Artichoke is a perennial plant, native to the Mediterranean region. Its good flavor and health benefits have also led to increased crop cultivation as an annual or biennial plant. 

The scientific name of the artichoke is Cynara cardunculus var scolymus, a member of the famous Asteraceae family. The plant can develop a deep root system (90-120 cm or 3-4 ft) and an elongated stem growing up to 2 m tall (6.6 ft). It has green-silver long (50-80 cm / 20-30 in) lobed leaves growing from short stems. The flowers appear in a big head, 8-15 cm (3-6 in) diameter, covered in bracts. The color of the flowers is purple, resembling thistle flowers. The edible part is mainly the immature flower buds (the fleshy lower part of the bracts), usually called capitula, heart, or head. Bracts and flower stems are also edible. For the plants to flower, vernalization is needed (some chilling hours). Depending on the variety, around 200-1300 chilling hours (10 ℃ / 50 °F or lower) may be needed for the artichoke plants to produce flowers. Artichokes are classified into two primary types: large, round ‘Globe’ artichokes and elongated, tapered artichokes, thorny or thornless. More specifically, some widely used varieties are the: Green Globe, Imperial Star, Desert Globe, Emerald, Big Heart, Violet d’Hyères, and Green Globe improved.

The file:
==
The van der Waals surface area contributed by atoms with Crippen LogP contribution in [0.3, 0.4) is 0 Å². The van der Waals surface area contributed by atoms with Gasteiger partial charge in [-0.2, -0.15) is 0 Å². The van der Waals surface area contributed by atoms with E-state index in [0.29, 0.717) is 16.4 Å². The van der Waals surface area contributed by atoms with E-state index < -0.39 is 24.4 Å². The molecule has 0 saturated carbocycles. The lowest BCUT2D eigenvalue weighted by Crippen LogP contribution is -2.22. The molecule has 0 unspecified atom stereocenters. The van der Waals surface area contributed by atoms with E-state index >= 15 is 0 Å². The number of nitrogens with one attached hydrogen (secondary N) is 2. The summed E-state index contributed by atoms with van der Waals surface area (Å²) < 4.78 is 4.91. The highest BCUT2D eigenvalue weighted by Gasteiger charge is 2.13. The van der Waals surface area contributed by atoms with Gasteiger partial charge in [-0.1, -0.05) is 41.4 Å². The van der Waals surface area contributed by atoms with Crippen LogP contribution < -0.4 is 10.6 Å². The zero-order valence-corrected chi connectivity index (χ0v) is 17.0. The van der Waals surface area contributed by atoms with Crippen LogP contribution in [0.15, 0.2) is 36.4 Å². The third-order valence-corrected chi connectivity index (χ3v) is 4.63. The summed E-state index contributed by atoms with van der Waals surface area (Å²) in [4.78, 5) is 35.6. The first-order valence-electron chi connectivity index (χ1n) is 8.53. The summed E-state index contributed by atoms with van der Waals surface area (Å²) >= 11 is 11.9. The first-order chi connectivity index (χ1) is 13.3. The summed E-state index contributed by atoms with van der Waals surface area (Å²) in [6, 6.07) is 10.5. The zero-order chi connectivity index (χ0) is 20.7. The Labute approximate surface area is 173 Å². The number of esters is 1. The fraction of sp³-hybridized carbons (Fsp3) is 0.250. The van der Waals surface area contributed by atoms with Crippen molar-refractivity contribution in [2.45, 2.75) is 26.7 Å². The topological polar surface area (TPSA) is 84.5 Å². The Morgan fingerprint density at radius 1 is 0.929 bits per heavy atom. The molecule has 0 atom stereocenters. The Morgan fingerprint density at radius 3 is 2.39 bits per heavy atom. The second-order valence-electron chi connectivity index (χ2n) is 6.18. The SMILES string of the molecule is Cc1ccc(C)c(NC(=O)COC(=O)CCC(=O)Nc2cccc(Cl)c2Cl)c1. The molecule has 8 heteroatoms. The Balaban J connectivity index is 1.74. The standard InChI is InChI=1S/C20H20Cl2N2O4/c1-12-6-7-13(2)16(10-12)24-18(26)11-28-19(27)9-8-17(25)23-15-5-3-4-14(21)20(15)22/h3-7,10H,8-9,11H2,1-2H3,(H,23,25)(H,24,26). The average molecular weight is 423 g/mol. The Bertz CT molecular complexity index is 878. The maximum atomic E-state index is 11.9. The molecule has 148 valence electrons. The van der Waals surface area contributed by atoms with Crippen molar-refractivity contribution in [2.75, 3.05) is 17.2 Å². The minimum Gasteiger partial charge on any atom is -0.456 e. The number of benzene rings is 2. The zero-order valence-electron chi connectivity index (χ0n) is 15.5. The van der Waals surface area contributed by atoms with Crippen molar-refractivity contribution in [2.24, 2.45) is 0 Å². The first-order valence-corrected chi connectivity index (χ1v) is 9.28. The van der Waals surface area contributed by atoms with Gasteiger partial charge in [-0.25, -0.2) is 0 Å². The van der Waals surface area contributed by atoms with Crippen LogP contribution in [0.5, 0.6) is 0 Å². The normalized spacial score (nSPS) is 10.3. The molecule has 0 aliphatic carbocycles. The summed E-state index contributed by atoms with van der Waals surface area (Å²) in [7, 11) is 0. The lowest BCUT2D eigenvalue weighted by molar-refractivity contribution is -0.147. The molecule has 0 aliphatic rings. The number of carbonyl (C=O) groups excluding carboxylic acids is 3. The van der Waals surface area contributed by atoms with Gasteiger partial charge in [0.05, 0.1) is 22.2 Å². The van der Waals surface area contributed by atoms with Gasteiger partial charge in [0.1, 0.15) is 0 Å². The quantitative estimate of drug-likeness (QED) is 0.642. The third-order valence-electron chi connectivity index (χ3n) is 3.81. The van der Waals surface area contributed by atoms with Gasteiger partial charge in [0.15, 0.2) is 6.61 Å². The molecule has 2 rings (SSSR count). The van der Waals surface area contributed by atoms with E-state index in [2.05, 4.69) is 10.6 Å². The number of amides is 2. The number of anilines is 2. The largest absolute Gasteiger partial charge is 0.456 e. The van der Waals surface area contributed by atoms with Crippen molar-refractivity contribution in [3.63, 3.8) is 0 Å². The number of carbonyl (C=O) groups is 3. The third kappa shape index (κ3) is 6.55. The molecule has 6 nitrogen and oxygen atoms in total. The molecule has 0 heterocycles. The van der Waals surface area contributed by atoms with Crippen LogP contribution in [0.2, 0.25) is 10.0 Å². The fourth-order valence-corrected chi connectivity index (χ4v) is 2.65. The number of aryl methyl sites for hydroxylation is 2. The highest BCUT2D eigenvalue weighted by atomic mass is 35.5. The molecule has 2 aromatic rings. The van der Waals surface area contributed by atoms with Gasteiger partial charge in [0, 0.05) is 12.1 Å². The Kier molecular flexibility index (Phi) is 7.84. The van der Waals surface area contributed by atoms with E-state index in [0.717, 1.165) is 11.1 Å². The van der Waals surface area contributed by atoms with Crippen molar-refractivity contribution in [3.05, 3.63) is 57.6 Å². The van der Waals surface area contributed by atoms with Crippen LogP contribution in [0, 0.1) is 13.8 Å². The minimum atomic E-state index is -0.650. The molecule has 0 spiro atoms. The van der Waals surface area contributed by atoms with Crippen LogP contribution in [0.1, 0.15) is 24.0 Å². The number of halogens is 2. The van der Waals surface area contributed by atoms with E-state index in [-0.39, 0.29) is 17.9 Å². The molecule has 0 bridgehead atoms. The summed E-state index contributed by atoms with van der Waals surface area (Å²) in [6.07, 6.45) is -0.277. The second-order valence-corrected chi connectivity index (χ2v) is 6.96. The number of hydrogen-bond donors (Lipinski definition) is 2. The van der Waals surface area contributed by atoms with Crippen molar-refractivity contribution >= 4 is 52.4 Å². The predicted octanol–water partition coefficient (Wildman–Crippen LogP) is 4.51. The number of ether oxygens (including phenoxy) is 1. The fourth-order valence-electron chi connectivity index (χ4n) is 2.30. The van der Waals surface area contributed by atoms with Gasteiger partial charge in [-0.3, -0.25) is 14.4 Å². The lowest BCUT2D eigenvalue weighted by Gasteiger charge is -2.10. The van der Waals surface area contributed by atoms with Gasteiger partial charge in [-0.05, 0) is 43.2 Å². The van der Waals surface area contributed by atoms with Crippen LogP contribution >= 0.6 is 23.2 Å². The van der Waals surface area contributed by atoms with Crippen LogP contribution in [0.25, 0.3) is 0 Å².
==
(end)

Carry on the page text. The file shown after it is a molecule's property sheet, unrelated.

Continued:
Artichokes can be propagated by seeds, offshoots, or root crown division, with the last technique being the most common for commercial cultivation. The plants can stay sufficiently productive and vigorous for 5-7 years when grown as perennials. After this period, the grower should replant the field, because plants’ productivity decreases dramatically. Each season starts by cutting back the artichokes to stimulate the growth of new shoots, in mid-spring, start or end of summer, depending on the harvesting moment we want to achieve. When grown as annuals, the plants need 4-6 months from seeding to harvest, depending on the variety and the environmental conditions.


Fast Facts about Artichoke

Artichoke Health Benefits

Artichoke Plant Information

How to Grow Artichokes at Home

How to Grow Artichokes for Profit – Professional Artichoke Farming

Artichoke Propagation

Climate and Soil Requirements for Artichoke Farming

Soil Preparation and Planting in Artichoke Farming

Artichoke Water Requirements and Irrigation Systems

Artichoke Fertilization Requirements

Artichoke Farming: Harvest, Yield, Storage, and Post-harvest handling

Artichoke Pests, Diseases, and Weed management


We join forces with N.G.O.s, Universities, and other organizations globally to fulfill our common mission on sustainability and human welfare.